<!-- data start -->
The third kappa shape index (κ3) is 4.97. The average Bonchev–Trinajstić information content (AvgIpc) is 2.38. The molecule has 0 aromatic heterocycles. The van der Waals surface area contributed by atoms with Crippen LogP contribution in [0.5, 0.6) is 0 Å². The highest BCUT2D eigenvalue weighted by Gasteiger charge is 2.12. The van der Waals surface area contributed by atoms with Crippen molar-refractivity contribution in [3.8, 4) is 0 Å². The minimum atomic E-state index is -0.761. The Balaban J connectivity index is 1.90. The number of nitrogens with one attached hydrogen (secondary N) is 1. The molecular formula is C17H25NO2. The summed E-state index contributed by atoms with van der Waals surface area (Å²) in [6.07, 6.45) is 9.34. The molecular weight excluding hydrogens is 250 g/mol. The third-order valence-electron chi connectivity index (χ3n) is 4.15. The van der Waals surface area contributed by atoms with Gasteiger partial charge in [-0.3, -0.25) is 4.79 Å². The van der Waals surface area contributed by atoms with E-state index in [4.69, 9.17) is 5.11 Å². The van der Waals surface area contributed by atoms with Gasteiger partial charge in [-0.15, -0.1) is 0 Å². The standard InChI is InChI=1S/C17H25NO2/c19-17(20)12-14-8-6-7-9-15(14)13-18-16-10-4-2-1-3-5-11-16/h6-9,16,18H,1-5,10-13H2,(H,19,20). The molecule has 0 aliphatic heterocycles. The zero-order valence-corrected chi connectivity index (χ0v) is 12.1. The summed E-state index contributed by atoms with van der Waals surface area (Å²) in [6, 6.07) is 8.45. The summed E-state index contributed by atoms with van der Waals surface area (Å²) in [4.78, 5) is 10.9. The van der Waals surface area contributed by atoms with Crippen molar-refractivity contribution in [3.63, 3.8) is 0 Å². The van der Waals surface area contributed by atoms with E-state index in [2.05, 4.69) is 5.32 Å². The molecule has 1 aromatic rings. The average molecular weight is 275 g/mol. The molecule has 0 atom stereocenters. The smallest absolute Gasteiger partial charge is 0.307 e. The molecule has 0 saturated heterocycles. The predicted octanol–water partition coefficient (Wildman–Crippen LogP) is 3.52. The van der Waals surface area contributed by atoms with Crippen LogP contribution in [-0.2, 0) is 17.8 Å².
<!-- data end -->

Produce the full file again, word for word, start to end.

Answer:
The third kappa shape index (κ3) is 4.97. The average Bonchev–Trinajstić information content (AvgIpc) is 2.38. The molecule has 0 aromatic heterocycles. The van der Waals surface area contributed by atoms with Crippen LogP contribution in [0.5, 0.6) is 0 Å². The highest BCUT2D eigenvalue weighted by Gasteiger charge is 2.12. The van der Waals surface area contributed by atoms with Crippen molar-refractivity contribution in [3.8, 4) is 0 Å². The minimum atomic E-state index is -0.761. The Balaban J connectivity index is 1.90. The number of nitrogens with one attached hydrogen (secondary N) is 1. The molecular formula is C17H25NO2. The summed E-state index contributed by atoms with van der Waals surface area (Å²) in [6.07, 6.45) is 9.34. The molecular weight excluding hydrogens is 250 g/mol. The third-order valence-electron chi connectivity index (χ3n) is 4.15. The van der Waals surface area contributed by atoms with Gasteiger partial charge in [-0.3, -0.25) is 4.79 Å². The van der Waals surface area contributed by atoms with E-state index in [4.69, 9.17) is 5.11 Å². The van der Waals surface area contributed by atoms with Gasteiger partial charge in [-0.15, -0.1) is 0 Å². The standard InChI is InChI=1S/C17H25NO2/c19-17(20)12-14-8-6-7-9-15(14)13-18-16-10-4-2-1-3-5-11-16/h6-9,16,18H,1-5,10-13H2,(H,19,20). The molecule has 0 aliphatic heterocycles. The zero-order valence-corrected chi connectivity index (χ0v) is 12.1. The summed E-state index contributed by atoms with van der Waals surface area (Å²) in [6, 6.07) is 8.45. The summed E-state index contributed by atoms with van der Waals surface area (Å²) in [4.78, 5) is 10.9. The van der Waals surface area contributed by atoms with Crippen molar-refractivity contribution in [3.63, 3.8) is 0 Å². The van der Waals surface area contributed by atoms with E-state index in [2.05, 4.69) is 5.32 Å². The molecule has 1 aromatic rings. The average molecular weight is 275 g/mol. The molecule has 0 atom stereocenters. The smallest absolute Gasteiger partial charge is 0.307 e. The molecule has 0 saturated heterocycles. The predicted octanol–water partition coefficient (Wildman–Crippen LogP) is 3.52. The van der Waals surface area contributed by atoms with Crippen LogP contribution in [-0.2, 0) is 17.8 Å².